Renewable Energy Prospects On The Up
The commissioning of a 120MW wind power plant in Ethiopia is extremely positive news for the country and its renewable energy prospects. We believe Ethiopia stands in good stead as it strives to become a key power and renewables market in Sub-Saharan Africa (SSA) and the successful completion of projects such as the Ashegoda wind facility lends credibility to Ethiopia's capacity expansion and regional power export ambitions. That said, financing is likely to remain a key issue, but with multiple participants involved, risks with regards to project financing can be limited.
It was announced in late October that the 120MW Ashegoda wind power plant in Ethiopia, the continent's largest operational wind farm, was completed and brought online, at a total cost of US$290mn. Although the project has been subject to delays (construction began in 2009 and it was initially scheduled to be completed in 2011), we believe the news is hugely positive for Ethiopia's power and renewables sectors; helping the country diversify away from an over-reliance on hydropower and lending credibility to Ethiopia's ambitious power export aspirations.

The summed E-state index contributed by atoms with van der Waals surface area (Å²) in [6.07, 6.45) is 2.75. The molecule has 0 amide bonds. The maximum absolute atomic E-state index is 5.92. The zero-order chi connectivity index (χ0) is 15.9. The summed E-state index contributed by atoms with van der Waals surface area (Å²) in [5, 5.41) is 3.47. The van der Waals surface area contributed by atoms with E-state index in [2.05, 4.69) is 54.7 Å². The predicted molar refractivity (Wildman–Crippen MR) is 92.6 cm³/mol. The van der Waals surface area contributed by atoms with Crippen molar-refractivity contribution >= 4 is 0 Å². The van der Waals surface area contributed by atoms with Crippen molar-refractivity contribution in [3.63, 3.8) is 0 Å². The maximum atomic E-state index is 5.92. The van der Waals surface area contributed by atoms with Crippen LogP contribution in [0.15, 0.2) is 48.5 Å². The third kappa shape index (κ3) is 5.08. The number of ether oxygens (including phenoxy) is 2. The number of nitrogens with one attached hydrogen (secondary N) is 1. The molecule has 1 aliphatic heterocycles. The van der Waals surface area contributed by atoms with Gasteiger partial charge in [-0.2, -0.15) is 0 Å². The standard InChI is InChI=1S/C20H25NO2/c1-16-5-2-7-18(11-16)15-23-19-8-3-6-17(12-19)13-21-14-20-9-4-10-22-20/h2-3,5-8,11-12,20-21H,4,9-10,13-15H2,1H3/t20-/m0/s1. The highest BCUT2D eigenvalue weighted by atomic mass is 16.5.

At present, Ethiopia relies on hydropower for roughly 97% of its electricity generation, a situation that sometimes proves problematic given the climatic variations within the country. However, steps have been taken to both expand and diversify the country's electricity sector- incorporating non-hydropower renewables into the mix. In fact, the Ethiopian Ministry of Water and Energy announced at the end of August that, as part of a World Bank-funded programme launched in December 2012, over 13,200 solar systems had already been installed in rural communities that were not connected to the grid (see 'Solar Lighting Up Rural Areas', September 3). In relation to the wind segment, the Ashegoda plant is not the first wind power project in Ethiopia, as the 52MW Adama 1 plant was reportedly brought online in 2011, and other wind projects are in the pipeline; underpinning our relatively positive forecasts for the wind sector.
|Ethiopia Total Net Generation, By Type (TWh), 2013f|